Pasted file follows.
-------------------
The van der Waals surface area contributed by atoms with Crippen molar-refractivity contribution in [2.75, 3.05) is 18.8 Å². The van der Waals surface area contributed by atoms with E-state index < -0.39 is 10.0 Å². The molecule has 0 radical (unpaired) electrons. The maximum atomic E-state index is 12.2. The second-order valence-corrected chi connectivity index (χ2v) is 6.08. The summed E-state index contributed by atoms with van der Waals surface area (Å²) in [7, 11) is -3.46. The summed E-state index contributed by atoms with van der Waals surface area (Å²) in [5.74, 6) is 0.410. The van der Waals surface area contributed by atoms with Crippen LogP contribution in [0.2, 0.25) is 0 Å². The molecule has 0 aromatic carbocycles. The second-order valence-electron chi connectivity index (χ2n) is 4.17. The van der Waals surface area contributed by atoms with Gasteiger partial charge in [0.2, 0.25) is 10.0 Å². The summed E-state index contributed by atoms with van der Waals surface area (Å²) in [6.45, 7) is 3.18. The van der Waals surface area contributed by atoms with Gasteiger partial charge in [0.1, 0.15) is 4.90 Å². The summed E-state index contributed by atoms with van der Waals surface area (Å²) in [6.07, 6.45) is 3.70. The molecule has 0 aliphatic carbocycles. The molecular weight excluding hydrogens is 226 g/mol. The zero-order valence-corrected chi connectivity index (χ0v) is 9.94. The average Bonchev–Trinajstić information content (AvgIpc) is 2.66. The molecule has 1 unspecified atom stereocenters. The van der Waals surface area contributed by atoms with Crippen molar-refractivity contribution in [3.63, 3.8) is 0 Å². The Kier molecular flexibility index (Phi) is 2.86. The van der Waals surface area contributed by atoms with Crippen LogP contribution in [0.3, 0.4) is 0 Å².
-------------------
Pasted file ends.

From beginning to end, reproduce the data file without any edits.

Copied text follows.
The van der Waals surface area contributed by atoms with Crippen molar-refractivity contribution in [2.75, 3.05) is 18.8 Å². The van der Waals surface area contributed by atoms with E-state index < -0.39 is 10.0 Å². The molecule has 0 radical (unpaired) electrons. The maximum atomic E-state index is 12.2. The second-order valence-corrected chi connectivity index (χ2v) is 6.08. The summed E-state index contributed by atoms with van der Waals surface area (Å²) in [7, 11) is -3.46. The summed E-state index contributed by atoms with van der Waals surface area (Å²) in [5.74, 6) is 0.410. The van der Waals surface area contributed by atoms with Crippen LogP contribution in [0.2, 0.25) is 0 Å². The molecule has 0 aromatic carbocycles. The second-order valence-electron chi connectivity index (χ2n) is 4.17. The van der Waals surface area contributed by atoms with Gasteiger partial charge in [0.2, 0.25) is 10.0 Å². The summed E-state index contributed by atoms with van der Waals surface area (Å²) in [6.45, 7) is 3.18. The van der Waals surface area contributed by atoms with Gasteiger partial charge in [0.1, 0.15) is 4.90 Å². The summed E-state index contributed by atoms with van der Waals surface area (Å²) in [6.07, 6.45) is 3.70. The molecule has 0 aliphatic carbocycles. The molecular weight excluding hydrogens is 226 g/mol. The zero-order valence-corrected chi connectivity index (χ0v) is 9.94. The average Bonchev–Trinajstić information content (AvgIpc) is 2.66. The molecule has 1 unspecified atom stereocenters. The van der Waals surface area contributed by atoms with Crippen molar-refractivity contribution in [3.63, 3.8) is 0 Å². The Kier molecular flexibility index (Phi) is 2.86. The van der Waals surface area contributed by atoms with Crippen LogP contribution in [0.3, 0.4) is 0 Å².